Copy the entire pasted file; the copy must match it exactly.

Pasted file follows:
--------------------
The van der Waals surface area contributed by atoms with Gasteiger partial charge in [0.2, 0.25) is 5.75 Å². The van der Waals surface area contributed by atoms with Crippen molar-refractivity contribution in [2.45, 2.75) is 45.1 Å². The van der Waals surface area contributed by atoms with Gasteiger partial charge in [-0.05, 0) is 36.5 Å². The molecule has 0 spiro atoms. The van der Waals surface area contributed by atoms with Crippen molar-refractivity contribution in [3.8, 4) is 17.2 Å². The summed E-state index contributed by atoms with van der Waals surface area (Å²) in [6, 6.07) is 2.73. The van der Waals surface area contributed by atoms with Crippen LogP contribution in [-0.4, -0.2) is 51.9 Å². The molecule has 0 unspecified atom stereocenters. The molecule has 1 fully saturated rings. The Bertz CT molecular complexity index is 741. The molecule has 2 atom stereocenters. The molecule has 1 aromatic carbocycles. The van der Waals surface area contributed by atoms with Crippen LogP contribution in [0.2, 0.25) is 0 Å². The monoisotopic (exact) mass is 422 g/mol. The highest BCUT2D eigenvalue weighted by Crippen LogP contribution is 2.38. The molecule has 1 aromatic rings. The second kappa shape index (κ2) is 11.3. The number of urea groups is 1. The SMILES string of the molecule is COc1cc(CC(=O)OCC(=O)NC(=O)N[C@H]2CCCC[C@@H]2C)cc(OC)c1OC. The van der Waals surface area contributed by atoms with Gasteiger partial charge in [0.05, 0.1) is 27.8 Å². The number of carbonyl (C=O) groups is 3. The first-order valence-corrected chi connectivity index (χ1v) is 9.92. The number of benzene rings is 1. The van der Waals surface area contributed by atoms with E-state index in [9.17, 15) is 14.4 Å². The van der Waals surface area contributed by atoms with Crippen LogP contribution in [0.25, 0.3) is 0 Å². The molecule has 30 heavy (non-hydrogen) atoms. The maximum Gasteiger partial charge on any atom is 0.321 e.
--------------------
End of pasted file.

The van der Waals surface area contributed by atoms with Gasteiger partial charge in [0.2, 0.25) is 5.75 Å². The van der Waals surface area contributed by atoms with Crippen molar-refractivity contribution in [2.45, 2.75) is 45.1 Å². The van der Waals surface area contributed by atoms with Gasteiger partial charge in [-0.05, 0) is 36.5 Å². The molecule has 0 spiro atoms. The van der Waals surface area contributed by atoms with Crippen molar-refractivity contribution in [3.8, 4) is 17.2 Å². The summed E-state index contributed by atoms with van der Waals surface area (Å²) in [6, 6.07) is 2.73. The van der Waals surface area contributed by atoms with Crippen LogP contribution in [-0.4, -0.2) is 51.9 Å². The molecule has 0 unspecified atom stereocenters. The molecule has 1 fully saturated rings. The Bertz CT molecular complexity index is 741. The molecule has 2 atom stereocenters. The molecule has 1 aromatic carbocycles. The van der Waals surface area contributed by atoms with Crippen LogP contribution in [0.2, 0.25) is 0 Å². The monoisotopic (exact) mass is 422 g/mol. The highest BCUT2D eigenvalue weighted by Crippen LogP contribution is 2.38. The molecule has 1 aromatic rings. The second kappa shape index (κ2) is 11.3. The number of urea groups is 1. The SMILES string of the molecule is COc1cc(CC(=O)OCC(=O)NC(=O)N[C@H]2CCCC[C@@H]2C)cc(OC)c1OC. The van der Waals surface area contributed by atoms with Gasteiger partial charge in [0.05, 0.1) is 27.8 Å². The number of carbonyl (C=O) groups is 3. The first-order valence-corrected chi connectivity index (χ1v) is 9.92. The number of benzene rings is 1. The van der Waals surface area contributed by atoms with E-state index in [9.17, 15) is 14.4 Å². The van der Waals surface area contributed by atoms with Crippen LogP contribution in [0.25, 0.3) is 0 Å². The molecule has 30 heavy (non-hydrogen) atoms. The maximum Gasteiger partial charge on any atom is 0.321 e.